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Review: Frank Ocean's 'Blonde' worth the wait

Frank Ocean was long overdue for new music. The singer made one of the decade's signature albums four years ago, "Channel Orange," and ever since anticipation for a follow-up has been building.

Each year that passed without new Ocean heightened expectations to the point where some pundits were openly speculating a few months ago that no one could possibly live up to them.

After numerous teases, the singer finally delivered over the weekend: The release of "Endless," a "visual album" that played as the soundtrack to a 45-minute video, and then "Blonde" (Boys Don't Cry), a 60-minute, 17-track album that is being regarded as the official follow-up to "Channel Orange."

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"Endless" is an extended meditation on process, the notion of "all good things take time," and the idea that record-making is akin to love-making. It does take time — four years, in this case — for an artist to get to know what he wants to express and how. The video shows Ocean donning work gloves in a wood shop and building what turns out to be an elaborate staircase. As visual albums go, it is no match for Beyonce's "Lemonade," which appeared earlier this year, and the music itself feels like a collection of sometimes lovely, sometimes underwhelming outtakes from a work in progress.

If nothing else, its transparency is illuminating: It is Ocean allowing his fans to watch him making something, an imperfect process that can be messy, full of false starts and creative cul-de-sacs, but it is beautiful all the same. Like a marriage or any long-term relationship, art requires work. Here is the work that few on the outside take into account when evaluating a work of art, "Endless" suggests. The staircase that emerges at video's end prompts a question: Where's it lead?

A day later, "Blonde" arrived as the answer. Heralded by the release of a video, "Nikes" lays out the album's ambitions. It's a critique of materialism with Ocean employing two distinct voices, like characters in a play, a recurring theme throughout the album and perhaps its finest sonic achievement. A party spirals out of control, the music rich but low key, a melange of organ and hovering synthesizers. Ocean uses distorting devices on his voice to add emotional texture and to enhance and sharpen the characters he briefly embodies. The upshot: They're all little slices of Ocean's personality with a role to play and they each sound distinct.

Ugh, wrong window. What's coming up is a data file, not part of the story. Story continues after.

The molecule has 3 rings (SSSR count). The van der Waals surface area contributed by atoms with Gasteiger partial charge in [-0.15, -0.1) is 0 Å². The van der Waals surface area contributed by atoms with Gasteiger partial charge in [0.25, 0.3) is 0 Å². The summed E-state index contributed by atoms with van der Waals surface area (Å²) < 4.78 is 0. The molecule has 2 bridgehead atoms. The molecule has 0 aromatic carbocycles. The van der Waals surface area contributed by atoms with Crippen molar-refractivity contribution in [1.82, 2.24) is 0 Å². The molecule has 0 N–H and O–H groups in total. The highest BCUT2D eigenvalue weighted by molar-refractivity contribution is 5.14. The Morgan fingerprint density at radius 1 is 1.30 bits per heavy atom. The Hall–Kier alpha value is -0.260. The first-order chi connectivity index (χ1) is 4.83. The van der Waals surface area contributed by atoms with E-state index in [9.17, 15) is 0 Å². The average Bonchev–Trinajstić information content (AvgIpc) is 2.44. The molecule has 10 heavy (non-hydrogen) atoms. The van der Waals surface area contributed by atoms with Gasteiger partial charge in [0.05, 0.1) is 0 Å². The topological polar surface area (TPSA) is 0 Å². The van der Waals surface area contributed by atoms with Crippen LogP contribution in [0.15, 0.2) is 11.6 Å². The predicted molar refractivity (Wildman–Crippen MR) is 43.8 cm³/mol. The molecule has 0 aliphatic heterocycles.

The album's guest list and production credits are long and noteworthy. They include Beyonce, Radiohead's Jonny Greenwood, Rick Rubin, even a Beatles songwriting credit. But few of these collaborations are obvious or intrusive. They are all folded seamlessly into the music. Beyonce's distant voice rolls in like sea mist on "Pink + White," and Kendrick Lamar becomes Ocean's alter ego in "Skyline To." The entire album plays like an Ocean view, clear and uncluttered by outsized cameos.

Guitars, usually delicate and distorted, guide many of the arrangements. Paired with Ocean's voice, which rarely overdoes anything, these minimalist riffs and finger-picked notes suggest a vague connection to Brazilian bossa nova — meditative, sultry, steeped in memory. In others, the arrangements evoke the golden age of psychedelia and progressive rock, especially in the break that splits "Nights." Much of the album takes place in a dream world that merges the past with a contemplation of the future. Songs don't so much start as drift into earshot, then slide into soft landings. They are designed to be heard in this particular sequence, a story that is both deeply personal and deeply evocative of sounds, places, lost summers, childhood.

"What a life, remember how it was," Ocean muses in one song. "We'll never be those kids again," he reminds his former lover in another. Memory becomes an aural narcotic on "Blonde." But the clarity of adulthood intervenes. Ocean turns over a minute of the album to an interlude by OutKast's Andre 3000, who speed raps brilliantly on "Solo (Reprise)" about another of the album's central themes: the bubble-bursting of adulthood. Even the music he listens to is fake: "I'm hummin' and whistlin' to those not deserving."

It all comes to a head in "White Ferrari," which briefly channels the melody of the Beatles' "Here, There and Everywhere." Ocean orchestrates his voice — at one point suggesting that it's a ghost shadowing his narrator, at another turning it into a choir. He sees the past through "dilated eyes" that "watch the clouds float," and he sounds like he could be a much older man feeling his mortality closing in. "If you think about it, it's over in no time, the best life," he sings.

Like the builder he plays in "Endless," the Ocean of "Blonde" is engaged in an act of love. The penultimate track, "Godspeed," plays like a goodbye to boyhood and an affirmation of what will endure. Ocean sings like he's in church, and his tone is open, a quiver of emotion audible. An organ plays, and it's as if he's envisioning the Last Supper: "The table is prepared for you." It turns out that while his fans were busy waiting, Frank Ocean was preparing a feast.

Greg Kot is a Chicago Tribune critic.

greg@gregkot.com

'Blonde'

Frank Ocean

4 stars (out of 4)

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